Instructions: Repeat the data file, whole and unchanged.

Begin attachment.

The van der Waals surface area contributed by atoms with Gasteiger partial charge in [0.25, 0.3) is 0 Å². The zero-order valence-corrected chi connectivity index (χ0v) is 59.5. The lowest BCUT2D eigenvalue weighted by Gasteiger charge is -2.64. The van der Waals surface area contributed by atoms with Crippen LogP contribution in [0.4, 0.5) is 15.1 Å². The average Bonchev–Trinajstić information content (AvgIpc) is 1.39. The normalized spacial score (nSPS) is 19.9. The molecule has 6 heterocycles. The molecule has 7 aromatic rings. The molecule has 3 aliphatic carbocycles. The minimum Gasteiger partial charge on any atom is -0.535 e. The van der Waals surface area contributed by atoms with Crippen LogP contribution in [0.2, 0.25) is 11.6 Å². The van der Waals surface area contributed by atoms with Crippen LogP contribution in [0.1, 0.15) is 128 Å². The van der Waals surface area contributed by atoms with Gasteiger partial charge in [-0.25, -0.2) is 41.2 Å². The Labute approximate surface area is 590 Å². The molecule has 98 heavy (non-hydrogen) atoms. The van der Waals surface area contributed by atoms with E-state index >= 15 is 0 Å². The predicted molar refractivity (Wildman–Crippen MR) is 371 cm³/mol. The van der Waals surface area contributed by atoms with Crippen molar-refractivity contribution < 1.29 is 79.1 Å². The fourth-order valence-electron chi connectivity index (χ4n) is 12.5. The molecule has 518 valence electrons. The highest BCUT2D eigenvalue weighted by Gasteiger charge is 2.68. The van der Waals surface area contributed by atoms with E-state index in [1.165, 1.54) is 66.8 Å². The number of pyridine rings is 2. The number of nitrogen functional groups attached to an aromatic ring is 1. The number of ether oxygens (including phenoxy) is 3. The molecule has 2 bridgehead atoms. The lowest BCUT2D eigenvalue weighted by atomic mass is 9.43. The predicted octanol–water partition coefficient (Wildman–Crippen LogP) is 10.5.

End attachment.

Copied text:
The van der Waals surface area contributed by atoms with Gasteiger partial charge in [0.25, 0.3) is 0 Å². The zero-order valence-corrected chi connectivity index (χ0v) is 59.5. The lowest BCUT2D eigenvalue weighted by Gasteiger charge is -2.64. The van der Waals surface area contributed by atoms with Crippen LogP contribution in [0.4, 0.5) is 15.1 Å². The average Bonchev–Trinajstić information content (AvgIpc) is 1.39. The normalized spacial score (nSPS) is 19.9. The molecule has 6 heterocycles. The molecule has 7 aromatic rings. The molecule has 3 aliphatic carbocycles. The minimum Gasteiger partial charge on any atom is -0.535 e. The van der Waals surface area contributed by atoms with Crippen LogP contribution in [0.2, 0.25) is 11.6 Å². The van der Waals surface area contributed by atoms with Crippen LogP contribution in [0.1, 0.15) is 128 Å². The van der Waals surface area contributed by atoms with Gasteiger partial charge in [-0.25, -0.2) is 41.2 Å². The Labute approximate surface area is 590 Å². The molecule has 98 heavy (non-hydrogen) atoms. The van der Waals surface area contributed by atoms with E-state index >= 15 is 0 Å². The predicted molar refractivity (Wildman–Crippen MR) is 371 cm³/mol. The van der Waals surface area contributed by atoms with Crippen molar-refractivity contribution < 1.29 is 79.1 Å². The fourth-order valence-electron chi connectivity index (χ4n) is 12.5. The molecule has 518 valence electrons. The highest BCUT2D eigenvalue weighted by Gasteiger charge is 2.68. The van der Waals surface area contributed by atoms with E-state index in [1.165, 1.54) is 66.8 Å². The number of pyridine rings is 2. The number of nitrogen functional groups attached to an aromatic ring is 1. The number of ether oxygens (including phenoxy) is 3. The molecule has 2 bridgehead atoms. The lowest BCUT2D eigenvalue weighted by atomic mass is 9.43. The predicted octanol–water partition coefficient (Wildman–Crippen LogP) is 10.5.